Lower the drinking age to 18. Iím also going to ask the Legislature to look at term limits for itself and ask Congress to do the same. And I want to allow 65-plus-year-old hunters to use all-terrain vehicles on state logging roads and hard surface areas.
Rep. Thomas Terenzini R/D-Rutland-4 (Rutland Town):
To see Vermonters continue the financial and physical recovery from Tropical Storm Irene. So many of our neighbors are struggling financially; where can we make financial cuts to impact their personal finances? Tough choices will need to be made and it is going to be a challenging session. We must also be concerned with job creation and the loss of too many jobs in Vermont, including at the Waterbury complex.
Rep. Peter Fagan R-Rutland-5-1 (Rutland City):
The most important issue right now for Rutland and much of Vermont is drugs and drug crime. I have been to all of the community meetings and I have heard loud and clear that people want something done. The Rutland City delegation is working closely together to craft bills to make it uncomfortable for individuals to sell drugs and commit drug crimes.
Rep. Larry ďCooperĒ Cupoli, R-Rutland-5-2 (Rutland City):
To find a way to make sure that recipients of our social welfare spending are not abusing the system. Perhaps a drug-testing measure should be adopted to insure that our tax dollars are being spent on those who are not abusers and instead on our citizens that are truly in need of help. As I campaigned, I found that this was by far a most popular issue and perhaps a most difficult question for me to address.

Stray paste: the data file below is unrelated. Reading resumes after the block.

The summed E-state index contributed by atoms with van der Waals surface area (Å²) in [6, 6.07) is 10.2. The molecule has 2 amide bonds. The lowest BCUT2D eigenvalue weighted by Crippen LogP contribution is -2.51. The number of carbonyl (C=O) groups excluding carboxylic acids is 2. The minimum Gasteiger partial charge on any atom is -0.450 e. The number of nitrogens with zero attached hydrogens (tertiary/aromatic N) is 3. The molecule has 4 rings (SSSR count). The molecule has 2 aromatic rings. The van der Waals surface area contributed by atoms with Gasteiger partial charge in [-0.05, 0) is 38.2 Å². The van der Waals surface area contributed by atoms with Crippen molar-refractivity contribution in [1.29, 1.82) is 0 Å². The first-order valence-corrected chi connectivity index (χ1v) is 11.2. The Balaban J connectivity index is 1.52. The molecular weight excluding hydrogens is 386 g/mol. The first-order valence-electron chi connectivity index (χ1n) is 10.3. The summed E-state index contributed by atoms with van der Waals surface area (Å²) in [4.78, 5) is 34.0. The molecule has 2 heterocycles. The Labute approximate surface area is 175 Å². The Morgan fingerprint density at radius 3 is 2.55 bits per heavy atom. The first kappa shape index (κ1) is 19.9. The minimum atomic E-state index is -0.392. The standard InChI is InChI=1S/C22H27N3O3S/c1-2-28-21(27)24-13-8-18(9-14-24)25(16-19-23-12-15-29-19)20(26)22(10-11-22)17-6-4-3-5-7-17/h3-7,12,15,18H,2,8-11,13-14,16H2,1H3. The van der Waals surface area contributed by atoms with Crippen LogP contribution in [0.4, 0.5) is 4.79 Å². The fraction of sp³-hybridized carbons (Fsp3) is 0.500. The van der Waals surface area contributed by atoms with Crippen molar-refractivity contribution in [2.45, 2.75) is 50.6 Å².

Rep. Herb Russell, D-Rutland-5-3 (Rutland City):
Everything else is extremely important, but my main thrust is getting the western rail corridor completed from Rutland to Burlington for Amtrak and freight. Because we donít have an interstate on this side of the state, weíve got to find a way to get this done for economic development.
Rep. Douglas Gage, R-Rutland-5-4 (Rutland City):
Toughening the penalties for crimes involving hard drugs, which have increased greatly over the last decade. Many Rutlanders no longer feel safe. We need to significantly increase the penalties for the sales and distributing to make the cost of dealing hard drugs too high, forcing the dealers to stop selling and getting them off the streets.
Rep. Stephen Carr, D-Rutland-6 (Brandon, Pittsford, Sudbury):
While Iíve been concerned with Eastern equine encephalitis and transportation issues on the western side of the state, health care is my biggest priority. Thereís nothing that hits on everyoneís life like this issue. We have the opportunity to accomplish some wonderful things. I believe in universal health care.
Rep. Butch Shaw R/D-Rutland-6 (Brandon, Pittsford, Sudbury):